Definition of escheat in English:

escheat

Line breaks: es|cheat
Pronunciation: /ɪsˈtʃiːt
 
, ɛs-/
chiefly historical

noun

[mass noun]
1The reversion of property to the state, or (in feudal law) to a lord, on the owner’s dying without legal heirs: the Crown’s right of escheat was lost [count noun]: they totally abolished escheats
More example sentences
  • The chief lord may not demand from the tenant any relief, ward, marriage or other service, but only payment of the rent, nor may he have any other profit from the property except escheat when the law allows it.
  • Taking just one example, intestacy laws (which provide for inheritance in the absence of a will) were designed to prevent escheat of property to the state and to give effect to what would most likely have been a deceased's wishes.
1.1 [count noun] An item of property affected by escheat.
More example sentences
  • It seems that the stock of royal lands was dwindling faster than it was being replenished by forfeitures and reversions to the Crown (escheats).

verb

[no object] Back to top  
1(Of land) revert to a lord or the state by escheat: a private chase which had escheated to the King
More example sentences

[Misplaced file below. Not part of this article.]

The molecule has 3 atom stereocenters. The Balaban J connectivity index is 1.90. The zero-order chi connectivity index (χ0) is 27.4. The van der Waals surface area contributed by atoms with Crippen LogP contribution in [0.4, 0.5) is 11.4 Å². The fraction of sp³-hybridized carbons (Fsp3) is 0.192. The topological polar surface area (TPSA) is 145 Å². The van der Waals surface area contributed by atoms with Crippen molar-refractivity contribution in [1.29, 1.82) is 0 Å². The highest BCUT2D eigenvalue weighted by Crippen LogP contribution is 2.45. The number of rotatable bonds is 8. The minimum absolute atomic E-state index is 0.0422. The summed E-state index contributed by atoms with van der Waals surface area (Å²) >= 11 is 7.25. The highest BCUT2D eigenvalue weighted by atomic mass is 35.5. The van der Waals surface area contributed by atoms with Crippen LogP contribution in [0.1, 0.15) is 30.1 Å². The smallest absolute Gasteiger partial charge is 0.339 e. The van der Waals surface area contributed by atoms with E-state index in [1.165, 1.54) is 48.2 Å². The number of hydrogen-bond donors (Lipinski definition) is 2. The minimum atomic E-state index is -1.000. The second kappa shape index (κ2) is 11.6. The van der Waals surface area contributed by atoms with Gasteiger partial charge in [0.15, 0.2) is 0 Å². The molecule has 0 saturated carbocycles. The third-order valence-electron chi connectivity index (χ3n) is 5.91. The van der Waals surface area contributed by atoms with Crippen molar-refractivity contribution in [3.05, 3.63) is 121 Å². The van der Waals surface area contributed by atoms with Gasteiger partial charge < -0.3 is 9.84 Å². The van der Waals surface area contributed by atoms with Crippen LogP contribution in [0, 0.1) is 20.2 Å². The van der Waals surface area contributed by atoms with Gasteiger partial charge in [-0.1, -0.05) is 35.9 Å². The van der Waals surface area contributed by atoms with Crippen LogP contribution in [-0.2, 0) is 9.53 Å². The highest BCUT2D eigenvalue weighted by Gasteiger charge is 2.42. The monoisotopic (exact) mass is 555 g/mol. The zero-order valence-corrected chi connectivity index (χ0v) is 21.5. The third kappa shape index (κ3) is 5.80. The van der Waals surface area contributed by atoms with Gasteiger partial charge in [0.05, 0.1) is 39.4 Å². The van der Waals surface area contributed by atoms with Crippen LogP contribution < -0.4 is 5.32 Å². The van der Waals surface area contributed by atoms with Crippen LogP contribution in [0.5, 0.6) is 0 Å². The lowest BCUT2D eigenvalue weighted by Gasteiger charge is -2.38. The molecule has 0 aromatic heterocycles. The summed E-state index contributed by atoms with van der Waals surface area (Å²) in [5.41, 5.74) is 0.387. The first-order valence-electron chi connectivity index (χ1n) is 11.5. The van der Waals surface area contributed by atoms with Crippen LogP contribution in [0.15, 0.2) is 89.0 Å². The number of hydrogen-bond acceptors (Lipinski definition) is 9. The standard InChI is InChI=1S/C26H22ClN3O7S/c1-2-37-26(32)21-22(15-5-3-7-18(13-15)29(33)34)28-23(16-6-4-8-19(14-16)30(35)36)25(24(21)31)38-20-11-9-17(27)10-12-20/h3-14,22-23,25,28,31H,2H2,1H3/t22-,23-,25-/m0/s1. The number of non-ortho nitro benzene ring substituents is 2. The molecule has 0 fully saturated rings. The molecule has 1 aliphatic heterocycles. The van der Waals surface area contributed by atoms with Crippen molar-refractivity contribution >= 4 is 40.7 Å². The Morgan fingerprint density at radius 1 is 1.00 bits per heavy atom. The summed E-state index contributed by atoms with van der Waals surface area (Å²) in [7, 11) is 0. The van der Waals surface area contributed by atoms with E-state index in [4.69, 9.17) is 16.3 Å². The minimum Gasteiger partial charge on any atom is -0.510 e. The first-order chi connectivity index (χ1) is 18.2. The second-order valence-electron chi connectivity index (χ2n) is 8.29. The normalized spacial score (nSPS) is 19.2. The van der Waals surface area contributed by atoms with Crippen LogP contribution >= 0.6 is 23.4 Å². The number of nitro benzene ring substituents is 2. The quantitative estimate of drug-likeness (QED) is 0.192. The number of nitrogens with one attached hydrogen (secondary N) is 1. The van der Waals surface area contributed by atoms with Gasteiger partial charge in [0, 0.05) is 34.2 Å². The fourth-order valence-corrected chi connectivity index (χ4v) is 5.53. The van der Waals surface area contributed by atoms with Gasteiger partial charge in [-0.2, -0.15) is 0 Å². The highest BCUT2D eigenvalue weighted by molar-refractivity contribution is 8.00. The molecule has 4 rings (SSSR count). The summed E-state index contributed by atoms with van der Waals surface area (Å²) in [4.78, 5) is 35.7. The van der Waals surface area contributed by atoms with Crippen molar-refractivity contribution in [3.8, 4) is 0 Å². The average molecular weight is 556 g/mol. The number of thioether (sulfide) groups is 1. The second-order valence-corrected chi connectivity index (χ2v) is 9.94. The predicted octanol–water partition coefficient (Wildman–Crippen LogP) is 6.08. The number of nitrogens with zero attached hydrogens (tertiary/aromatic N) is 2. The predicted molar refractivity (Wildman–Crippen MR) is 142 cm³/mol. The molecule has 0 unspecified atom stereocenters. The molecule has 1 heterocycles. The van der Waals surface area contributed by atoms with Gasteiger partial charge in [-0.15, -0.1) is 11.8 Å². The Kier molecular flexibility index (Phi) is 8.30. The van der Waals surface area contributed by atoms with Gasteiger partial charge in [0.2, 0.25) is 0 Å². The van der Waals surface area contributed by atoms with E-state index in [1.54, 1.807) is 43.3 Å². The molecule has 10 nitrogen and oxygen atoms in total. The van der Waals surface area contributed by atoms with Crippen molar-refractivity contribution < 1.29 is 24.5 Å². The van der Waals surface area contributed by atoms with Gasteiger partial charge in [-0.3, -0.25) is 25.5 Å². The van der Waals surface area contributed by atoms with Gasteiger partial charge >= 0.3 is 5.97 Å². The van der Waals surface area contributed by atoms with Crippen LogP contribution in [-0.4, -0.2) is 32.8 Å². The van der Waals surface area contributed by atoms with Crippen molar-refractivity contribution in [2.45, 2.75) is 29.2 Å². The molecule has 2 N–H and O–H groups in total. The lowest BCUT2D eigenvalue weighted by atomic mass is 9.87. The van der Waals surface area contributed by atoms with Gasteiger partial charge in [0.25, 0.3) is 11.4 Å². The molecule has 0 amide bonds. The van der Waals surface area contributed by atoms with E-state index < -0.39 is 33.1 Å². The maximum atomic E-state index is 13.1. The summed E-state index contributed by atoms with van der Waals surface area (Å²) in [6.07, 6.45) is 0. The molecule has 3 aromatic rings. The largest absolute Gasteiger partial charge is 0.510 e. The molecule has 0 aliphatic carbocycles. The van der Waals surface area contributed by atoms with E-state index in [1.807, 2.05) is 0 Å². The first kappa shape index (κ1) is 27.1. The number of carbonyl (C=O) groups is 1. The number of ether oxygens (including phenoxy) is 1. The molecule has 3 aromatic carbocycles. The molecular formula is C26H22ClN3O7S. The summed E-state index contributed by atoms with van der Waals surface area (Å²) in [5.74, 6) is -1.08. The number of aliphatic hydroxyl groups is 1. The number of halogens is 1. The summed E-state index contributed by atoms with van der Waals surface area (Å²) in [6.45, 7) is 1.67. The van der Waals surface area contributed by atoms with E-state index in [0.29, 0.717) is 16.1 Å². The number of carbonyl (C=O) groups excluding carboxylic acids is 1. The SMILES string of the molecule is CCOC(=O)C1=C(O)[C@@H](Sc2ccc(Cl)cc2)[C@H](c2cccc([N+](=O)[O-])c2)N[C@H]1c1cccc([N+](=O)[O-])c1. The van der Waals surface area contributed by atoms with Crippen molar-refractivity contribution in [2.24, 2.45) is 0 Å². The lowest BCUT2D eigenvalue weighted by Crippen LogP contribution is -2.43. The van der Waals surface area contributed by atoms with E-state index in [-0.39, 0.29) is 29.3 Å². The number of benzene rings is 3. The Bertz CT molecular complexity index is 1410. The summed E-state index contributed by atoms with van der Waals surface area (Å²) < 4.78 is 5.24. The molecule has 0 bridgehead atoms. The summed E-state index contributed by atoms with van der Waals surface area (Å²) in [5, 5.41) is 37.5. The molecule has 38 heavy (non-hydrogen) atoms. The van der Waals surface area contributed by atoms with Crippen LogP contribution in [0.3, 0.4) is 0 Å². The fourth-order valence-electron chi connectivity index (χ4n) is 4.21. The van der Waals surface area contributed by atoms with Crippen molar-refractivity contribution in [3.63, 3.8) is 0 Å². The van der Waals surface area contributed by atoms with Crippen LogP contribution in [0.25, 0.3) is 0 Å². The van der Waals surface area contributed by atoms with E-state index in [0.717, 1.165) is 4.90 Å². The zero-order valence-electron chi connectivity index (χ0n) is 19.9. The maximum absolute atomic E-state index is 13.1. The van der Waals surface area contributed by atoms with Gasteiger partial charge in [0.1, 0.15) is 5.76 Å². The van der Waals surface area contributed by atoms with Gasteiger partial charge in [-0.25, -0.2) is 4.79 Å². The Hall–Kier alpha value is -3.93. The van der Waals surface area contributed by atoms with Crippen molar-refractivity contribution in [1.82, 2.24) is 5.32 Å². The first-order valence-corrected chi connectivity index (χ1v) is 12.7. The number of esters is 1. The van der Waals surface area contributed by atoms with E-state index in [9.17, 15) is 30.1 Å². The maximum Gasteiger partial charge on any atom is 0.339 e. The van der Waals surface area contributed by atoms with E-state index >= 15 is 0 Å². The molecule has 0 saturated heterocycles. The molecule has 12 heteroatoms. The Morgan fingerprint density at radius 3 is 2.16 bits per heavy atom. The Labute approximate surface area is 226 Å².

• Later Edward III interpolated a royal claim for it, on the basis that the Templar lands had escheated to the crown.
  • The Superior Court of Los Angeles County concluded that the property purchased by Fujii had escheated to the State.
  • However, he died a few months later, and the wardship of his three-year-old son, Roger, and his estate, escheated to the king.
1.1 [with object] (usually as adjective escheated) Hand over (land) as an escheat: a number of escheated royal honours
More example sentences
  • States usually publish a list of names of individuals whose property has been escheated.
  • This is in sharp contrast with France, for example, where during these same centuries the French kings were keeping a tight hold on escheated lands.
  • The charter also granted one bailiff the powers of king's escheator, with any fines or revenues from escheated goods going towards the farm.

Origin

Middle English: from Old French eschete, based on Latin excidere 'fall away', from ex- 'out of, from' + cadere 'to fall'.

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Word of the day apposite
Pronunciation: ˈapəzɪt
adjective
apt in the circumstances or relation to something